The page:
wanderingtexan17's Profile

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Fructose is toxic - your thoughts?

I really think that this kind of "OH GOD THIS ONE THING (fat, sugar, carbs, trans fats) IS EVIL AND BAD FOR US!!!" diet advice is bull. Honestly, you need to follow the most recent advice from nutritionists. "Eat food, not too much, mostly plants." Don't go out eating processed stuff, and you should be okay. Honestly. Remember the Snackwell cookies.

This is the best article on the topic I've read.
http://www.huffingtonpost.com/david-k...

Also, keep in mind that Lustig is a doctor that deals with children who are facing problems with obesity and diabetes. He's obviously going to be upset about sugar, as its bad for his patients, and I get the feeling that he cares for their well-being very much. Taubes is a science writer who really has no solid background in nutrition, and so I think that he has the tendency to be worried about science. Nutrition is so ruled by doctors, and there is very little focus on nutrition in medical schools, so their advice tends to be slanted to their specialty.

Not to say that excessive sugar isn't bad, but I mean, read the Katz article. Are we going to say that breast milk is evil? It has way more sugar than soda. It's important to keep things in context.

Not to mention, the food industry is going to use this video and come out with equally unhealthy snacks that have big colorful "NO SUGAR" labels on them now. And people will binge on them, continue to become more and more obese, and then we'll find a new thing to call evil.

Vinegar and Spice Oven-Baked Ribs

I'm thinking of trying this recipe with the chili powder variations and maybe using St. Louis style ribs. That cut tends to be cheaper and you get a little more meat for your money. Not to mention my mom likes them a lot better, since they're cleaner eating.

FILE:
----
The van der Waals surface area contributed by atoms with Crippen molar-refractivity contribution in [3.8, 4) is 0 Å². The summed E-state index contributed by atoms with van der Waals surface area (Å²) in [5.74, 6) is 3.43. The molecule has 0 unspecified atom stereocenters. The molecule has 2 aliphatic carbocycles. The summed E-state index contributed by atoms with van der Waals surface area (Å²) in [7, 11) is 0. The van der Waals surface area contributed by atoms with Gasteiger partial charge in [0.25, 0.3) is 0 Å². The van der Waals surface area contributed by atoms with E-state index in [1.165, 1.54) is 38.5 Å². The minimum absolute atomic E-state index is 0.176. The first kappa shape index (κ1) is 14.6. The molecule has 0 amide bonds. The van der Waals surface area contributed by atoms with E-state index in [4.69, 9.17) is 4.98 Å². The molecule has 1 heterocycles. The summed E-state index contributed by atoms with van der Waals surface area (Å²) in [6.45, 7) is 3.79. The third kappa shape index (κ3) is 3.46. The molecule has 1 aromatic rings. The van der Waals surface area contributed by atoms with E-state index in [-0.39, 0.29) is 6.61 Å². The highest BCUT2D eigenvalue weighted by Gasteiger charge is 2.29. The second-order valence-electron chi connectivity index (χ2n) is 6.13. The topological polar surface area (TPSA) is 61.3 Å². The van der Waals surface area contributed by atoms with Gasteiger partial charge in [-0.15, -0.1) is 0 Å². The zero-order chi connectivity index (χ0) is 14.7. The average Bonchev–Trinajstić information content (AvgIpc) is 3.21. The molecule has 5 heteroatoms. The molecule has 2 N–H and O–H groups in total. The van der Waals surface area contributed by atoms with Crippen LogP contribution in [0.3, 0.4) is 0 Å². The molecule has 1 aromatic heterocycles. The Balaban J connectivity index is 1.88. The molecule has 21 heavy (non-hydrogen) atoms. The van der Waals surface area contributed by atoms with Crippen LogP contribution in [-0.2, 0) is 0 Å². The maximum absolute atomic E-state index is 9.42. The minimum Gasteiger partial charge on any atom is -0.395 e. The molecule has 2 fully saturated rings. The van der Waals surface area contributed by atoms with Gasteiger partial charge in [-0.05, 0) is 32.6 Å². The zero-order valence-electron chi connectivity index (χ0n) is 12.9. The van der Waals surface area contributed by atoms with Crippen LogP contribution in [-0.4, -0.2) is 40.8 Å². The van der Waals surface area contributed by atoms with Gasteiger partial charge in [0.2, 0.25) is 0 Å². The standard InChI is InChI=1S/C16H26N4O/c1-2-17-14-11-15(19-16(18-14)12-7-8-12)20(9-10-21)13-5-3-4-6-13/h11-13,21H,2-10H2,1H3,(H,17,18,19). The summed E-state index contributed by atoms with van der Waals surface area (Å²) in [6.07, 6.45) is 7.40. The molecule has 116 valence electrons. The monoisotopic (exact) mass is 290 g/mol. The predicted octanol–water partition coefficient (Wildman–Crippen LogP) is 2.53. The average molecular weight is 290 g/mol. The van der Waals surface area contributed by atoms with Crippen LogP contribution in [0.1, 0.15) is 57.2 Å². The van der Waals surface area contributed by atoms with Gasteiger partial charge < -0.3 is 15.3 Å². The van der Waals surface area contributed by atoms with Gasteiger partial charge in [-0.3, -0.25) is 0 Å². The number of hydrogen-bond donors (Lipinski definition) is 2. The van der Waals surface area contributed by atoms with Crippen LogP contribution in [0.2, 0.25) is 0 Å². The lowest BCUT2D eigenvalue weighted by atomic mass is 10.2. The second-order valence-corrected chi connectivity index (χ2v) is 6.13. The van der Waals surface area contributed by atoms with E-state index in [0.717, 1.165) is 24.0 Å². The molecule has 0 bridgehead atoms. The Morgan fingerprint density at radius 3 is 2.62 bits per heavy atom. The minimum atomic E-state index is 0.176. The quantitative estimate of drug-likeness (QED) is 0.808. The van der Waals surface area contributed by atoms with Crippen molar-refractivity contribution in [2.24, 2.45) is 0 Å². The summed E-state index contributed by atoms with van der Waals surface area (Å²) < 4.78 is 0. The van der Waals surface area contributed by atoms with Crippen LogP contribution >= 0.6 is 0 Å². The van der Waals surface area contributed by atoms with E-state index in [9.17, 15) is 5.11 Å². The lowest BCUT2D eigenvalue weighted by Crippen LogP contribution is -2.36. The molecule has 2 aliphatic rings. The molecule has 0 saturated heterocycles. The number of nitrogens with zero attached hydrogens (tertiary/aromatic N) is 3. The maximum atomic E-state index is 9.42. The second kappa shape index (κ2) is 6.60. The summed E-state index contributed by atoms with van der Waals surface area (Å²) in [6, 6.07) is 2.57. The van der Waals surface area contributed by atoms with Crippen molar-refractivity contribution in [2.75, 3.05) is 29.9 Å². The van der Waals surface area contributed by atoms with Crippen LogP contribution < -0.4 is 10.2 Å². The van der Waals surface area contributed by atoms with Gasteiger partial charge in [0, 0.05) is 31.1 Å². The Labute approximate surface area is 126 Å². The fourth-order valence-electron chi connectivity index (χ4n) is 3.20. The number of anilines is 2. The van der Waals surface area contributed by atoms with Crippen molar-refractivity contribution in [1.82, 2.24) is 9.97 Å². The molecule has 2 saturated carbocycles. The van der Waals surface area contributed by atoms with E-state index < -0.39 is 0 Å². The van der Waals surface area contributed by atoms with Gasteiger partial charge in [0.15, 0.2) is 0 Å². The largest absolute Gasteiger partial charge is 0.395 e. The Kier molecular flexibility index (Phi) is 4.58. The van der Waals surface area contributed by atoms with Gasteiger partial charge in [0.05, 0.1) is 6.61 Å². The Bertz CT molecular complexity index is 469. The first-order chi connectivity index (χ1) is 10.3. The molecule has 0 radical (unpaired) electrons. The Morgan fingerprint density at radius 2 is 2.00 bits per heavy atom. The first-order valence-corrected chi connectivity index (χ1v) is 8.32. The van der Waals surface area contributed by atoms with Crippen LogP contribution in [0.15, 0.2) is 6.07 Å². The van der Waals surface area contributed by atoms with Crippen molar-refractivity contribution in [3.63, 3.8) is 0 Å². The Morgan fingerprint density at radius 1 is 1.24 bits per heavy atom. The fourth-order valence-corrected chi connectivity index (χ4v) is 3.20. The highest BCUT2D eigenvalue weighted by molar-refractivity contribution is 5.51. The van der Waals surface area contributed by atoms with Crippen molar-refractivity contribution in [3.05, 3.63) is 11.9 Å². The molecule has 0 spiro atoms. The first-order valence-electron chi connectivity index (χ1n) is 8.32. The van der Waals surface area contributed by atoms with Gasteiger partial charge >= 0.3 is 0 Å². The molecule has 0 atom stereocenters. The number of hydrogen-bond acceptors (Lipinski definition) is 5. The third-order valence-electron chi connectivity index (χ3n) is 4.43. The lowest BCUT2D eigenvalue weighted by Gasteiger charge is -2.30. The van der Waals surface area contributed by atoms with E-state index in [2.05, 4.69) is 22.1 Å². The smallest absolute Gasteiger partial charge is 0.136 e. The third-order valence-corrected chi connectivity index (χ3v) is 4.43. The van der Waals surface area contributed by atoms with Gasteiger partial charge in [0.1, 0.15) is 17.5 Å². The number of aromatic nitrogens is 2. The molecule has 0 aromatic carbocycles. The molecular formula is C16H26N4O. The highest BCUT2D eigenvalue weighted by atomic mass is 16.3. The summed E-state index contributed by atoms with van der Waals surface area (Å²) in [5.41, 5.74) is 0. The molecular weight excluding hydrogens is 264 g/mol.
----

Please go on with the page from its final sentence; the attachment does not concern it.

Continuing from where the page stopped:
Dec 06, 2010
wanderingtexan17 in Recipes

California Mexican vs. Tex Mex?

I feel like it is unfair to say that ALL tamales in Texas are skimpy. First of all, you should never buy tamales from just anywhere, and never pre-made from a grocery store, because that is just ridiculous. The best bet, if you live anywhere near a high school with a good Hispanic student population, is to see when the various high school clubs are doing fundraisers. Inevitably, someone will be selling homemade tamales. The reason tamales in restaurants are so skimpy is because they are very labor intensive, and the owners want to make money for the effort put into them. So I would suggest you go find a local high school, get some delicious homemade tamales, and stop disparaging my home state for being stingy on something that is impractical for restaurants to serve anyways.

Also, FYI Chico's Tacos is a purely El Paso thing. It's ONLY in El Paso, and it will likely only ever be in El Paso. You can't make a judgement of Tex Mex based on a highly localized thing.

California Mexican vs. Tex Mex?

So, I'm not certain any of the supposed Texans actually live in Texas. If you did, you would know that EVERY YEAR! Central Market does a Hatch Festival in August. Which is glorious btw, go and try all of the delicious hatch foods that they create, especially hatch sausages.

Also, (and I say this as someone who's tried Mexican food and variations all over the place, Chicago, New England area, California, Florida, Texas, and some of the border towns in Mexico) your interpretation of Tex Mex doesn't do the cuisine justice. I will admit that Tex Mex is less healthy than Cal Mex, and quite frankly, that's the way we like it. Also, your interpretation of tacos is inaccurate. If we're going to talk real authentic tacos, then we've gotta talk street food, because that's what real Mexican tacos are. They're made on soft corn tortillas, almost always homemade, and have only the meat filling, chopped raw onion, cilantro, and a dash of lime juice. Maybe there will rarely be cheese.

In that sense, the Cal Mex taco is definitely a healthy reimagining of that, and the Tex Mex taco is a bigger, fuller version.

I feel like Tex Mex evolved out of a plentiful supply of red meat and cheese, whereas Cal Mex reaps the bounty of the land, especially with regards to the vegetables. Neither is really better or worse. The flavors of Tex Mex, in my opinion, are more bold, spicy, explosions-in-your-mouth, whereas I find a more subtle flavor in Cal Mex cuisine, with multiple, harmonious flavors come together.

That being said, I'm a kick in the mouth flavor kinda gal, and I'll take Tex Mex over Cal Mex any day of the week, hands down.